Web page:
Costume Design has been for the longest time a category all but reserved for period pieces. No matter the quality of whatever movie is put forward, for the better part of the last 70 years, if there’s a movie that’s set at least 50 years in the past, odds are it’s going to get nominated for this award. There’s almost a correlation between how far back you go and how likely you are to win. In the 90s, for example, Priscilla, Queen of the Desert was the only winner that could reasonably be considered as being set in “modern” times. In the 00s, the closest you get to contemporary is The Aviator.
But over the last few years, the trend has been somewhat bucked. Of the last four winners, only Phantom Thread follows the usual pattern of “classical” attire. The other three winners have been genre fantasy films, which lends some credence to the idea that expansion of the Academy’s membership has paved the way for more diverse talent.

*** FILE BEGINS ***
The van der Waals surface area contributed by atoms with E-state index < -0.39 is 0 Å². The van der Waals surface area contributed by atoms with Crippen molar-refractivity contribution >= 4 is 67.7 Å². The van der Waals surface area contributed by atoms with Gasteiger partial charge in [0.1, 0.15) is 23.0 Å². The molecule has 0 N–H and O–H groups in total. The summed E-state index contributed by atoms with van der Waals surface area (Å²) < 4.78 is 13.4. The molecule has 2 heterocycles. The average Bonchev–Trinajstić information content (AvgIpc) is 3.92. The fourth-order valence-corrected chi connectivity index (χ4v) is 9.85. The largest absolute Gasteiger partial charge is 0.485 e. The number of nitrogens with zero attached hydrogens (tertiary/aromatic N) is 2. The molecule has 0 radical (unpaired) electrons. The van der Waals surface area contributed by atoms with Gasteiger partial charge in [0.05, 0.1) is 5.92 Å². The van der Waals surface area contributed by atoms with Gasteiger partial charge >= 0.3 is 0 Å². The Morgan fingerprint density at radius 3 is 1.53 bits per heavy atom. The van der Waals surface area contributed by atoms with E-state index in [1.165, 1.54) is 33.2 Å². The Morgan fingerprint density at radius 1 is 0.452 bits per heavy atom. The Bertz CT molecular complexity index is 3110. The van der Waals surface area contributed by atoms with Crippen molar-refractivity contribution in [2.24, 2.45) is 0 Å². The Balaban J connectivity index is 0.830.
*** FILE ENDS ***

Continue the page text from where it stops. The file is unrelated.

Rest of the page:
I say this because it was something of a minor controversy that last year’s winner, Ruth E. Carter (Black Panther) was not nominated this year despite her tremendous work on Dolemite is My Name. The costuming was a huge part of the movie’s feel and appeal, but sadly, she was left off. Given this year’s nominees, I would vote for Carter again in a heartbeat, but I plead with people not to be discouraged or succumb to knee-jerk reactions of racism or what have you. Yes, it sucks that Carter wasn’t nominated, because she’d probably win again. But we have entered a new era where Renaissance and Victorian-era dresses are no longer the default. Let’s be happy about that.
This year’s nominees for Costume Design are:
The Irishman – Sandy Powell and Christopher Peterson